"We've become comfortable with our prejudices," noted Rosalynn Carter in a pre-symposium press conference. "We need to be inspired to make our country better. I hope that's something the next election can do."
Though none of the presidential candidates attended the symposium (being busy campaigning in New Hampshire at the time), the organizers no doubt hoped to catch their attention by scheduling the event less than a month before Super Tuesday. They at least caught the attention of the media: 150 reporters and radio and TV people swarmed around the hotel where the conference was held-a surprisingly large number for a conference on women.
But then there were some big drawing cards: Supreme Court Justice Sandra Day O'Connor and former Vice-Presidential candidate Geraldine Ferraro. Their presence drew attention to how far women have come since 1870, when Myra Bradwell was denied a license to practice law because she was a woman, and 1872, when Susan B. Anthony was arrested for trying to vote.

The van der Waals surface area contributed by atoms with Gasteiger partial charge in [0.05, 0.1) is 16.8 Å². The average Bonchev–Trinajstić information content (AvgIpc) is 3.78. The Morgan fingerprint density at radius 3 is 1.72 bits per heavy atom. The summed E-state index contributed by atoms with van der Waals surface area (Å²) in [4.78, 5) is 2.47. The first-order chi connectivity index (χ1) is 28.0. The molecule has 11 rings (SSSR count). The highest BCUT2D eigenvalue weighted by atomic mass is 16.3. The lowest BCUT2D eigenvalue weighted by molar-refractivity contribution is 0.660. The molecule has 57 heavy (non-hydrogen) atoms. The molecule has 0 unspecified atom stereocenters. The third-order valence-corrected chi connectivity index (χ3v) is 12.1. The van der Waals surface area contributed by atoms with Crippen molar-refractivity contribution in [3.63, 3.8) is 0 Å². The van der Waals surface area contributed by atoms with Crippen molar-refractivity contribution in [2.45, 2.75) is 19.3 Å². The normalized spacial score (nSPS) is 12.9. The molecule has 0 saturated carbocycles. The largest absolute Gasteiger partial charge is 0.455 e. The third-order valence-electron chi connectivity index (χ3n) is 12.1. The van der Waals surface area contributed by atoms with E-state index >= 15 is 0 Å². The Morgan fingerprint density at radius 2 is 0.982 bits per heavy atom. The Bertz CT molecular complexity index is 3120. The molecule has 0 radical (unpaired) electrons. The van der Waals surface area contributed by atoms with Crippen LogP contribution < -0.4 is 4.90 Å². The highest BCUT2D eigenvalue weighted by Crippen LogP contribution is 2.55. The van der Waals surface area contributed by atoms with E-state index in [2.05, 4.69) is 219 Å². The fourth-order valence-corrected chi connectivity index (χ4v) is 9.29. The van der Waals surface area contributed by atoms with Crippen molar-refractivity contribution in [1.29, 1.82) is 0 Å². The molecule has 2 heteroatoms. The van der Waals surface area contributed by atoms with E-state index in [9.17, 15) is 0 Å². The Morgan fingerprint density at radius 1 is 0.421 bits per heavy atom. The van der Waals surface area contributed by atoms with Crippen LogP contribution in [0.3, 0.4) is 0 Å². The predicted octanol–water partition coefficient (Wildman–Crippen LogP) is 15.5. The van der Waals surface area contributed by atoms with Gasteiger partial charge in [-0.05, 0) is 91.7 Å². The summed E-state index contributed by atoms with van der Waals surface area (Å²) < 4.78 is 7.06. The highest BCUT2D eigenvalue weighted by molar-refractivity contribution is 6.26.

Women still have a long way to go, however. As Coretta Scott King noted in her address to conference participants, if black women were represented in Congress in proportion to their numbers in the general population, there would be
Page 3thirty black women in the U.S. House of Representatives and seven Senators. Instead, there is only one black woman in Congress: Rep. Cardiss Collins of Illinois.
Many conference speakers pushed for women's increased involvement in politics, both as voters and candidates. "If you don't run, you can't win," was the theme of Ferraro's speech.
Former U.S. Rep. Bella Abzug had a unique idea for speeding up women's access to political power. "Let's ask both parties to commit all open seats to women until some measure of equity is reached," she suggested during the closing plenary. "Let's ask that one Senator of the two from each state be female. Why not?"
Other speakers looked at the judicial system as an arena for advancing women's rights, pointing out that it wasn't until 1971 that the Supreme Court used the Equal Protection Clause of the Fourteenth Amendment to find sex discrimination unconstitutional. Since then, more than fifty cases have been heard by the Court relating to hiring, promotions, maternity leave, disability insurance, pension rights and seniority.